The Black Homeland Citizenship Act of 1970
During Apartheid, starting from the late 1950s the South African Government attempted to divide South Africa into a number of separate states, called homelands, for Blacks. Under the homeland system, each state was supposed to develop into a separate nation-state for a different ethnic group. According to the Promotion of Bantu Self-Government Act No. 46 of 1959, Black people were classified into ethnic groups for whom a so-called homeland would be established. Approximately thirteen per cent of the land which represented fifty per cent of South Africa's arable land was reserved and divided into ten Black "homelands" amongst eight ethnic units (Davenport, 1977: p. 268).
The Black Homeland Citizenship Act 26 of 1970 (assent gained 26 March), subsequently renamed the Black States Citizenship Act, 1970 and the National States Citizenship Act, 1970, was a denaturalization law which was instrumental to this effect and required that all South African Blacks become citizens of one of the self-governing territories. The law declaredBlack people as aliens in urban areas, and could only live there after receiving special permission. It changed the status of Black people living in South Africa so that they were no longer citizens of South Africa, but became citizens of one of the ten autonomous territories. According to the law, "No Black person will eventually qualify [for South African nationality and the right to work or live in South Africa] because they will all be aliens, and as such, will only be able to occupy the houses bequeathed to them by their fathers, in the urban areas, by special permission of the Minister." (Connie Mulder, South African Information and Interior Minister, 1970.)
Four of the states were given independence (Transkei, Ciskei, Bophuthatswana and Venda), although this was never recognised by any other country. Each homeland was supposed to develop into a separate-nation state within which the eight Black ethnic groups were to find and grow their separate national identity, culture and language. The aim was to strip Blacks of their South African citizenship and ensure a demographic majority of White people within South Africa by having all ten Bantustans achieve full independence. In addition, urban townships were established to provide a readily available supply of labour, but had to be far enough away enough from white residential areas.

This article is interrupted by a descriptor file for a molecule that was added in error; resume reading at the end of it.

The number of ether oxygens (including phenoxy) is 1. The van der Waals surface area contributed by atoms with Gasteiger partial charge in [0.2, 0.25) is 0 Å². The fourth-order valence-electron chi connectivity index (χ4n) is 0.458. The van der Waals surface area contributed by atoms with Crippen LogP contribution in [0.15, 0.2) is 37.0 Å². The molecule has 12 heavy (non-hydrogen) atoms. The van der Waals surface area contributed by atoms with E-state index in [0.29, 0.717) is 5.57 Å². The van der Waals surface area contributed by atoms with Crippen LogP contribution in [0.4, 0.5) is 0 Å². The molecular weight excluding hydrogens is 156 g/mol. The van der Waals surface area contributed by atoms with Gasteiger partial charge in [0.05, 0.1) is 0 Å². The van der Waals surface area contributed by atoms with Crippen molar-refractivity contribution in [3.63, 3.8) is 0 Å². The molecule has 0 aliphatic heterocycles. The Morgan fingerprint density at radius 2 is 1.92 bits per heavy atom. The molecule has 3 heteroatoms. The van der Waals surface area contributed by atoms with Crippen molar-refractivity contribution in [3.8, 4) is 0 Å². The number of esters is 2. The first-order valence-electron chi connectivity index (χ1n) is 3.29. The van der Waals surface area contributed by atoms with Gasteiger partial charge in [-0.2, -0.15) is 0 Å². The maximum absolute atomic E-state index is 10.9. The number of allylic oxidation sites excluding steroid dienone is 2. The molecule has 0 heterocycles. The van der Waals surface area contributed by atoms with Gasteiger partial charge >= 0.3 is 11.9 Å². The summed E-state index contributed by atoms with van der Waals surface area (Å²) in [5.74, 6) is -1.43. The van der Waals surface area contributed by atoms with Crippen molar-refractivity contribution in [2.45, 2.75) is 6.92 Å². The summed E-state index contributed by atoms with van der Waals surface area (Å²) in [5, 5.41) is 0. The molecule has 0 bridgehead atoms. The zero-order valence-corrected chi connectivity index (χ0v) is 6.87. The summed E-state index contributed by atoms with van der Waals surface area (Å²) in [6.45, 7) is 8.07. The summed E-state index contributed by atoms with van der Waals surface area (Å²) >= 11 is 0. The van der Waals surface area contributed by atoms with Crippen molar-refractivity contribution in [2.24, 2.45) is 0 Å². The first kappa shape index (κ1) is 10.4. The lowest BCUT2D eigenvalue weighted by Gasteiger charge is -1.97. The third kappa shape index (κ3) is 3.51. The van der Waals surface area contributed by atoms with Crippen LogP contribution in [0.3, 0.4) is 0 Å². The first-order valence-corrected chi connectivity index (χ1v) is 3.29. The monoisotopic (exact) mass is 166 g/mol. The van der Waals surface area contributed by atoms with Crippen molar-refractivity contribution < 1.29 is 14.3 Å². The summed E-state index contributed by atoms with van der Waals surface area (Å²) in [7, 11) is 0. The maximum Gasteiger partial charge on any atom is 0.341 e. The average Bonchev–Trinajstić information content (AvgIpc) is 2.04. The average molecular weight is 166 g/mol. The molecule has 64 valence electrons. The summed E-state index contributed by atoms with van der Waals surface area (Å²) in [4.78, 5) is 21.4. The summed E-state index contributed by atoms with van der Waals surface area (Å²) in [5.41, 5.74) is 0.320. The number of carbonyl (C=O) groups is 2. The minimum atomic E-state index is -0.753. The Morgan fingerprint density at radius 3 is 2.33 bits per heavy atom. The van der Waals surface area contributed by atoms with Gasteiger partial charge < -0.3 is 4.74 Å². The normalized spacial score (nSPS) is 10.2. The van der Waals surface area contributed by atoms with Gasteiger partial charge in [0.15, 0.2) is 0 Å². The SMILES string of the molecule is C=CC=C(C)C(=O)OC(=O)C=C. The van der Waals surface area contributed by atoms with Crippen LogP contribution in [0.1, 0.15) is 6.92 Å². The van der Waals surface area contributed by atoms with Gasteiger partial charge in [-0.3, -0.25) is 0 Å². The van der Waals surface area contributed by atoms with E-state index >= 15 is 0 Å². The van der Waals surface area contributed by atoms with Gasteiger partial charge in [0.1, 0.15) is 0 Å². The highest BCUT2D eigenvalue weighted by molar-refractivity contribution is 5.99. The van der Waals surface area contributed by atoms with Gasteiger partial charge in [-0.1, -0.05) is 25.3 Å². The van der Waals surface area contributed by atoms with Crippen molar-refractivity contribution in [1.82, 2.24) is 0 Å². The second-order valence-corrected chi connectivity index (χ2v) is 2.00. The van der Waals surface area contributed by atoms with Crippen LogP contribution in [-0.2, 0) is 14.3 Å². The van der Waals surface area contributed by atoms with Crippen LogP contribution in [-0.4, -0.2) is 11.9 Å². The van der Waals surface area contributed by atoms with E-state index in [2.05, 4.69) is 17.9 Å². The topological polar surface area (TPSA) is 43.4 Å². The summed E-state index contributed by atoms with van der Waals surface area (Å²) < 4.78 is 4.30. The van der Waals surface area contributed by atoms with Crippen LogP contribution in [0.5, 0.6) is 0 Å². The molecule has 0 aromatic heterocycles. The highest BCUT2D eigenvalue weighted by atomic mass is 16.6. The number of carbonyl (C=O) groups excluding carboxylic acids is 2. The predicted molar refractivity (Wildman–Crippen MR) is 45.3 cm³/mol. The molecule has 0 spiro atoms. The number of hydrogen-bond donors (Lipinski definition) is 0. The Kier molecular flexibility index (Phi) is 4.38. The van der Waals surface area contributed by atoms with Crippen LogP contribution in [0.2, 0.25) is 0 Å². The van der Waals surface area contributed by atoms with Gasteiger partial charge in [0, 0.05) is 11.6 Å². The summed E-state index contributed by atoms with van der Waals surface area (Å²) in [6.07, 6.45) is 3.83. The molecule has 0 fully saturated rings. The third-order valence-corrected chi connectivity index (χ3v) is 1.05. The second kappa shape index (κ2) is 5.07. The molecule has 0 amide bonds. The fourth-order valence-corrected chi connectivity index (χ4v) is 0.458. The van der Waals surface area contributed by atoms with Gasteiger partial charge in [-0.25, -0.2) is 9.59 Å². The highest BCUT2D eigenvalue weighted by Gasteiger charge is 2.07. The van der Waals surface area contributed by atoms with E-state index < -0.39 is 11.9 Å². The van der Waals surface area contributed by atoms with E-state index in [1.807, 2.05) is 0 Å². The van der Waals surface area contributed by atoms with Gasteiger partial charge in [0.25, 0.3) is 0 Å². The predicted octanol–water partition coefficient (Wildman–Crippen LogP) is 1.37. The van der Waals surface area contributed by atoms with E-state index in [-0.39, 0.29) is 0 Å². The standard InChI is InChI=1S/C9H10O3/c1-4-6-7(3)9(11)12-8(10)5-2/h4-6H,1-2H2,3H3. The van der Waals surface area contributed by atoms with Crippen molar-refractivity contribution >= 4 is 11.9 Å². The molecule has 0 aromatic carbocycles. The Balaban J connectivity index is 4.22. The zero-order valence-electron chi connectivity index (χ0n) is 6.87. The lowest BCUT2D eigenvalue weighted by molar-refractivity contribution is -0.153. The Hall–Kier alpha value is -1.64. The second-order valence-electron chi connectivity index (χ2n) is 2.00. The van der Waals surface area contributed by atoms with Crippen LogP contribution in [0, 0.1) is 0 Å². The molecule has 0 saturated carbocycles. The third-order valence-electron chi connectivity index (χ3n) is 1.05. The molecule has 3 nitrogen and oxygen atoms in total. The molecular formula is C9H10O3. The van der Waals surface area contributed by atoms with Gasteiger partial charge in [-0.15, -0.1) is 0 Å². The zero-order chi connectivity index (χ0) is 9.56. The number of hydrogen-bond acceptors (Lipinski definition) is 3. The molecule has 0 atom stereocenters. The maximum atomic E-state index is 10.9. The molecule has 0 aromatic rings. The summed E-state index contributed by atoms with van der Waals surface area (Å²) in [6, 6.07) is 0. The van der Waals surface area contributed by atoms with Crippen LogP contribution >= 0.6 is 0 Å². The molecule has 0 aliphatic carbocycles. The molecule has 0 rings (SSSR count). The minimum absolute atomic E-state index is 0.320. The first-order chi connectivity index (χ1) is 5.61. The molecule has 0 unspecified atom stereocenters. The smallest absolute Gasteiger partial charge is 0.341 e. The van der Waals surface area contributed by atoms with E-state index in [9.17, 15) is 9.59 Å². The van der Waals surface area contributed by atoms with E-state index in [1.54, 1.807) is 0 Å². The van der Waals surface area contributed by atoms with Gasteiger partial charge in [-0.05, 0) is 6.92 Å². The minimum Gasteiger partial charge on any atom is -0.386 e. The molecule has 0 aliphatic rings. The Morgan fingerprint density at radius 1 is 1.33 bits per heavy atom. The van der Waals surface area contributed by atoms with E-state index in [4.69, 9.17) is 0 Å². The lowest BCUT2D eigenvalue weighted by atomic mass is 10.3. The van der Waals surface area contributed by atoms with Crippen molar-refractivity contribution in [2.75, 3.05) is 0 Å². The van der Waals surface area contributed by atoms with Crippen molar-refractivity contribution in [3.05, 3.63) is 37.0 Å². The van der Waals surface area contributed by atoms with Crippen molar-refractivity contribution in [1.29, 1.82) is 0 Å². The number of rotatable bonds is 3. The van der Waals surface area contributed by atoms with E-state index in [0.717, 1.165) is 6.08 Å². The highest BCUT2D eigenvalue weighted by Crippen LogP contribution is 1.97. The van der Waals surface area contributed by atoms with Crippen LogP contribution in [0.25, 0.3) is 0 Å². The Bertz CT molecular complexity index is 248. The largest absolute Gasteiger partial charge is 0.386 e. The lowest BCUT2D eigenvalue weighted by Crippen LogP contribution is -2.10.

The Homelands were:
Transkei -- Xhosa (given "independence" in 26 October, 1976)
Ciskei -- Xhosa (given "independence" in 4 December, 1981)
Bophuthatswana -- Tswana (given "independence" 6 December 1977)
Venda -- Venda (given "independence" 13 September, 1979)
kwaZulu – Zulu (“Self-government status” in 1 December 1977 )
Lebowa – Pedi (“Self-government status” in 2 October 1972 )
Kangwane – Swazi (“Self-government status” in 8 August, 1984 )
QwaQwa – Sotho (“Self-government status” in 1 November, 1974)
Gazankulu – Tsonga, (“Self-government status” in 1 February, 1973 )
kwaNdebele – Ndebele (“Self-government status” in 1984)
Once a homeland was granted its "independence", its designated citizens had their South African citizenship revoked, to be replaced with citizenship of their homeland.The Bantu Homelands Citizenship Act (National States Citizenship Act) No 26 of 1970 was repealed by the Interim Constitution of the Republic of South Africa Act No 200 of 1993.
• Davenport, T.R.H.,1977, South Africa: A Modem History, Johannesburg: Macmilian. Pp. 268